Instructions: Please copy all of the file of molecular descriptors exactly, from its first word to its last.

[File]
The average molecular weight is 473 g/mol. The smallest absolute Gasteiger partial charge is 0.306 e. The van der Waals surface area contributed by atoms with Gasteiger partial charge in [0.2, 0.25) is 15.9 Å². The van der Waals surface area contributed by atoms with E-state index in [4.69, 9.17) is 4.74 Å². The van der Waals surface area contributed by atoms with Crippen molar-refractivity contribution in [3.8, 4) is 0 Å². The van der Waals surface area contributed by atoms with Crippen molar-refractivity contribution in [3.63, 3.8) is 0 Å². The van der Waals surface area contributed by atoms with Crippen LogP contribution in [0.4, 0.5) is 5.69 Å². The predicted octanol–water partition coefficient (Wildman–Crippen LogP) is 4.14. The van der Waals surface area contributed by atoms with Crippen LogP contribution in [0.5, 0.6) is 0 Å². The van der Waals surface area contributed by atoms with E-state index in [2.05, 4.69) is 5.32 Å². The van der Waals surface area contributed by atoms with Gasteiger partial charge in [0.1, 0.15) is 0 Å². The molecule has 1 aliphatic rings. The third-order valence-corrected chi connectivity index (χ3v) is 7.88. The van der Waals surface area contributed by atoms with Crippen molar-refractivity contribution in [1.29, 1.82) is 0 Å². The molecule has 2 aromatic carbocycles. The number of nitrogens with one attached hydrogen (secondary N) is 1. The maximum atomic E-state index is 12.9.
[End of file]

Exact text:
The average molecular weight is 473 g/mol. The smallest absolute Gasteiger partial charge is 0.306 e. The van der Waals surface area contributed by atoms with Gasteiger partial charge in [0.2, 0.25) is 15.9 Å². The van der Waals surface area contributed by atoms with E-state index in [4.69, 9.17) is 4.74 Å². The van der Waals surface area contributed by atoms with Crippen molar-refractivity contribution in [3.8, 4) is 0 Å². The van der Waals surface area contributed by atoms with Crippen molar-refractivity contribution in [3.63, 3.8) is 0 Å². The van der Waals surface area contributed by atoms with Crippen LogP contribution in [0.4, 0.5) is 5.69 Å². The predicted octanol–water partition coefficient (Wildman–Crippen LogP) is 4.14. The van der Waals surface area contributed by atoms with Crippen LogP contribution in [0.5, 0.6) is 0 Å². The van der Waals surface area contributed by atoms with E-state index in [2.05, 4.69) is 5.32 Å². The van der Waals surface area contributed by atoms with Gasteiger partial charge in [0.1, 0.15) is 0 Å². The molecule has 1 aliphatic rings. The third-order valence-corrected chi connectivity index (χ3v) is 7.88. The van der Waals surface area contributed by atoms with Crippen molar-refractivity contribution in [1.29, 1.82) is 0 Å². The molecule has 2 aromatic carbocycles. The number of nitrogens with one attached hydrogen (secondary N) is 1. The maximum atomic E-state index is 12.9.